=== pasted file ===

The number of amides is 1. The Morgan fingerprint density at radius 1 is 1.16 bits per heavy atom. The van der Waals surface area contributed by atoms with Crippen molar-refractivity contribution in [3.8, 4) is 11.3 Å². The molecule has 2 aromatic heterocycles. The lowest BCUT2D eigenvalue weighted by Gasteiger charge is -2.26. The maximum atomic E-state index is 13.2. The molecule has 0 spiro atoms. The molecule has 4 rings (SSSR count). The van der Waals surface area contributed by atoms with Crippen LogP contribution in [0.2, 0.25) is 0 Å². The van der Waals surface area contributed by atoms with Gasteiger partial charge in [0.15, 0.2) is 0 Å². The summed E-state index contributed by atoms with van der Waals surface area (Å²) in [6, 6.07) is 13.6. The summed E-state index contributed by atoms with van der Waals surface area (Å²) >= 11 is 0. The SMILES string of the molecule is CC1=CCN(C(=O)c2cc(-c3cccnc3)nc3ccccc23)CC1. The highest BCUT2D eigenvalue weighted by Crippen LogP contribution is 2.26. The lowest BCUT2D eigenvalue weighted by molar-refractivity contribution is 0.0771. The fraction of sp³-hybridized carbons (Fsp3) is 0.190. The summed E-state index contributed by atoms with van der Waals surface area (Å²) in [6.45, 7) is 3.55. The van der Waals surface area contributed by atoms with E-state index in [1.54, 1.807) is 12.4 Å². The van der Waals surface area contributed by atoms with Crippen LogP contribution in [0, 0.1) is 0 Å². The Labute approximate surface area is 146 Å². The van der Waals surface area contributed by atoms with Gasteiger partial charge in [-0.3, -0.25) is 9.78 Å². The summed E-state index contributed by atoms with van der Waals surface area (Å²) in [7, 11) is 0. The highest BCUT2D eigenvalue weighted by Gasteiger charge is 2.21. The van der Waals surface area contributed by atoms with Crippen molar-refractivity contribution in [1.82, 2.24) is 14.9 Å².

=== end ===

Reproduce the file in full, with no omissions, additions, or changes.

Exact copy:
The number of amides is 1. The Morgan fingerprint density at radius 1 is 1.16 bits per heavy atom. The van der Waals surface area contributed by atoms with Crippen molar-refractivity contribution in [3.8, 4) is 11.3 Å². The molecule has 2 aromatic heterocycles. The lowest BCUT2D eigenvalue weighted by Gasteiger charge is -2.26. The maximum atomic E-state index is 13.2. The molecule has 0 spiro atoms. The molecule has 4 rings (SSSR count). The van der Waals surface area contributed by atoms with Crippen LogP contribution in [0.2, 0.25) is 0 Å². The van der Waals surface area contributed by atoms with Gasteiger partial charge in [0.15, 0.2) is 0 Å². The summed E-state index contributed by atoms with van der Waals surface area (Å²) in [6, 6.07) is 13.6. The summed E-state index contributed by atoms with van der Waals surface area (Å²) >= 11 is 0. The SMILES string of the molecule is CC1=CCN(C(=O)c2cc(-c3cccnc3)nc3ccccc23)CC1. The highest BCUT2D eigenvalue weighted by Crippen LogP contribution is 2.26. The lowest BCUT2D eigenvalue weighted by molar-refractivity contribution is 0.0771. The fraction of sp³-hybridized carbons (Fsp3) is 0.190. The summed E-state index contributed by atoms with van der Waals surface area (Å²) in [6.45, 7) is 3.55. The van der Waals surface area contributed by atoms with E-state index in [1.54, 1.807) is 12.4 Å². The van der Waals surface area contributed by atoms with Crippen LogP contribution in [0, 0.1) is 0 Å². The Labute approximate surface area is 146 Å². The van der Waals surface area contributed by atoms with Gasteiger partial charge in [-0.3, -0.25) is 9.78 Å². The summed E-state index contributed by atoms with van der Waals surface area (Å²) in [7, 11) is 0. The highest BCUT2D eigenvalue weighted by Gasteiger charge is 2.21. The van der Waals surface area contributed by atoms with Crippen molar-refractivity contribution in [1.82, 2.24) is 14.9 Å².